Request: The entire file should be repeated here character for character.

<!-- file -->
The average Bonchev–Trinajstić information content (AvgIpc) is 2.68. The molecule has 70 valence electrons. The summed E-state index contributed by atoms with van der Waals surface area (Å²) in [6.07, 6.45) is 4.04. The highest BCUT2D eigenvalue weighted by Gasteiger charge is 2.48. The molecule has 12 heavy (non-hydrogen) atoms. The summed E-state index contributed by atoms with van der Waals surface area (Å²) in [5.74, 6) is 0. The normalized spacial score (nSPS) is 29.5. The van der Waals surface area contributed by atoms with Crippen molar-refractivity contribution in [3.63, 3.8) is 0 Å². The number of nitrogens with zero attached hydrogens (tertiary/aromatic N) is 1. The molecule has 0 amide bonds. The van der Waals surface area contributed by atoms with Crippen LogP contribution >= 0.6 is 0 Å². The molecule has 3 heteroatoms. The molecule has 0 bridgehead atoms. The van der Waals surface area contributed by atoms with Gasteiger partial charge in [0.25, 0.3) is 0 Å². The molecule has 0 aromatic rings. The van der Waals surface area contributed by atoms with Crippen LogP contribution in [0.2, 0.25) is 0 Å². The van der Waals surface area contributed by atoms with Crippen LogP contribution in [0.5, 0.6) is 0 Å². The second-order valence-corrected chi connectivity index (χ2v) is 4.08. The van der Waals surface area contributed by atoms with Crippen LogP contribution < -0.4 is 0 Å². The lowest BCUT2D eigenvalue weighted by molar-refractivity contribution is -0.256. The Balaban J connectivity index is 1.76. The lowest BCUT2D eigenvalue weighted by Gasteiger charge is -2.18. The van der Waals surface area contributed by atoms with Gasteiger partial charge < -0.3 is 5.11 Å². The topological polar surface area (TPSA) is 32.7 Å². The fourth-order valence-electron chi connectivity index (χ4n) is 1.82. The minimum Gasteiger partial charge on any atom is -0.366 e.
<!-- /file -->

The average Bonchev–Trinajstić information content (AvgIpc) is 2.68. The molecule has 70 valence electrons. The summed E-state index contributed by atoms with van der Waals surface area (Å²) in [6.07, 6.45) is 4.04. The highest BCUT2D eigenvalue weighted by Gasteiger charge is 2.48. The molecule has 12 heavy (non-hydrogen) atoms. The summed E-state index contributed by atoms with van der Waals surface area (Å²) in [5.74, 6) is 0. The normalized spacial score (nSPS) is 29.5. The van der Waals surface area contributed by atoms with Crippen molar-refractivity contribution in [3.63, 3.8) is 0 Å². The number of nitrogens with zero attached hydrogens (tertiary/aromatic N) is 1. The molecule has 0 amide bonds. The van der Waals surface area contributed by atoms with Crippen LogP contribution >= 0.6 is 0 Å². The molecule has 3 heteroatoms. The molecule has 0 bridgehead atoms. The van der Waals surface area contributed by atoms with Gasteiger partial charge in [0.25, 0.3) is 0 Å². The molecule has 0 aromatic rings. The van der Waals surface area contributed by atoms with Crippen LogP contribution in [0.2, 0.25) is 0 Å². The van der Waals surface area contributed by atoms with Crippen LogP contribution in [0.5, 0.6) is 0 Å². The second-order valence-corrected chi connectivity index (χ2v) is 4.08. The van der Waals surface area contributed by atoms with Crippen LogP contribution < -0.4 is 0 Å². The lowest BCUT2D eigenvalue weighted by molar-refractivity contribution is -0.256. The Balaban J connectivity index is 1.76. The lowest BCUT2D eigenvalue weighted by Gasteiger charge is -2.18. The van der Waals surface area contributed by atoms with Gasteiger partial charge < -0.3 is 5.11 Å². The topological polar surface area (TPSA) is 32.7 Å². The fourth-order valence-electron chi connectivity index (χ4n) is 1.82. The minimum Gasteiger partial charge on any atom is -0.366 e.